Groundwater is an important source of safe drinking water in low-income countries. However, in some countries, arsenic contamination in groundwater poses significant health risks, including cancer, liver disease, coma, and even death.

In Nepal, arsenic contamination is a major issue in drinking water supply systems that rely on groundwater. To address this problem, ITN-BUET, in collaboration with the Geological Survey of Finland (GTK), organised a specialised training on Arsenic Removal Technologies and Arsenic Mitigation from 4 to 8 May 2024. Ten government officials, including engineers and chemists from the Department of Water Supply and Sewerage (DWSSM) and the Ministry of Water Supply, Nepal, attended the training.

The training aimed to support Nepal in increasing the coverage of safe water supplies in arsenic-affected areas. Organised under the project “Towards Arsenic Safe Drinking Water in Nepal (NeAs),” funded by the Finnish Ministry for Foreign Affairs, the training provided participants with valuable knowledge on sustainable arsenic mitigation management through instructor-led sessions, group work, lab demonstrations, and field visits.

Prof. Dr. Tanvir Ahmed, Director of ITN-BUET, Dr. M. Ashraf Ali, Professor at BUET, Mr. Alauddin Ahmed, Project Manager of ITN-BUET, Mr. A.H.M. Khalequr Rahman, Superintending Engineer of DPHE, and Mr. Maharam Dakua, Resource Person at ITN-BUET, facilitated the training sessions. Additionally, Dr. Md. Ehosan Habib from BUET conducted the lab demonstrations. During the training, they had the opportunity to meet with the Vice-Chancellor and the Pro-Vice-Chancellor of BUET, as well as the Chief Engineer of DPHE.

The five-day training also included knowledge-sharing visits to the Cumilla City Corporation Water Treatment Plant, the Chikonia Rural Water Treatment Plant of Laksam, and the VERC-UNICEF Operated Rural Water Treatment Plant of Daudkandi, located in the Cumilla District. After these visits, Ms. Nargis Akter, WASH Officer of UNICEF Bangladesh, delivered a presentation on a case study about the ‘GoB-UNICEF Arsenic Safe Union Approach,’ which is currently implemented in 30 unions across Bangladesh.

The participants gained an understanding of both global and regional contexts, including existing policies and mitigation strategies. Additionally, they learned to conduct vulnerability analyses following arsenic screening to identify hotspots and implement effective arsenic removal technologies tailored for urban and rural areas. Furthermore, they learned to ensure equitable resource allocation and site selection based on community situation analysis to support poor and vulnerable populations in arsenic-affected areas.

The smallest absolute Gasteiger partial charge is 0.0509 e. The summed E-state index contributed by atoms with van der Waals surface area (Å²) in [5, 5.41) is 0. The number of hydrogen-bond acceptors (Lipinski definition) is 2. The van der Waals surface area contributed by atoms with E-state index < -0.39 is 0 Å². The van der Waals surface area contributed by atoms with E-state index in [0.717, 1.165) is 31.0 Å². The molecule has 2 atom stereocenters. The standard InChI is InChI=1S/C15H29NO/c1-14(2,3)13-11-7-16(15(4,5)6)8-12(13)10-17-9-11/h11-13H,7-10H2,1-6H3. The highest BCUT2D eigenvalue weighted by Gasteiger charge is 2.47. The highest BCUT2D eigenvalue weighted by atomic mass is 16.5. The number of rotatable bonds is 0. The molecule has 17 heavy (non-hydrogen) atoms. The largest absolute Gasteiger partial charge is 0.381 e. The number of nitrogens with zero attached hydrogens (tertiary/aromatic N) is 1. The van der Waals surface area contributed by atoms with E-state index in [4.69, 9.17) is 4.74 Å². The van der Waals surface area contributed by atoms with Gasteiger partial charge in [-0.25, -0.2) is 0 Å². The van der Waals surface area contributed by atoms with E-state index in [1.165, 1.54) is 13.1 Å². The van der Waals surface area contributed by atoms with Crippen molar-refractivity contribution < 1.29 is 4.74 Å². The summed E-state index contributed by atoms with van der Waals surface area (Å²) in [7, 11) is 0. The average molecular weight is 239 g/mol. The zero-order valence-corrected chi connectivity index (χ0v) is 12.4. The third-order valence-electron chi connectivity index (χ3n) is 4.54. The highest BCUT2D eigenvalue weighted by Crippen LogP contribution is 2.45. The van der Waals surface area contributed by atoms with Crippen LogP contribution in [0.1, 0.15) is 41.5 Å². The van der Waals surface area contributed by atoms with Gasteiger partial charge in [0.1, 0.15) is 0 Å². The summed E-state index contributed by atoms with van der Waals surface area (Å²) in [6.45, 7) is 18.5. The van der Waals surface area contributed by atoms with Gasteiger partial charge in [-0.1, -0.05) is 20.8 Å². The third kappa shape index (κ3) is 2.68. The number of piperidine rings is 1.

At the closing event, Ms. Anuradha Gyawali remarked, “The training gave us the opportunity to observe the technologies being implemented in Bangladesh. After attending the training, we are confident that we will focus on arsenic mitigation rather than removal.” Mr. Lokendra Prasad Yadav added, “We have learned a lot from the training, covering diverse aspects of arsenic mitigation. The data management skills we acquired will be beneficial for us in Nepal.” Prof. Dr. Tanvir Ahmed emphasised that even with all the policies and action plans were in place, Bangladesh is still struggling to ensuring sustainable management to mitigate the effects of arsenic. He further mentioned that ITN-BUET had been playing a significant role in conducting research, offering technical assistance, and shaping national policies for arsenic mitigation ever since arsenic was identified in the groundwater of Bangladesh and hoped that this training would help the Nepal Government to tackle the arsenic crisis by learning from the experience in Bangladesh.

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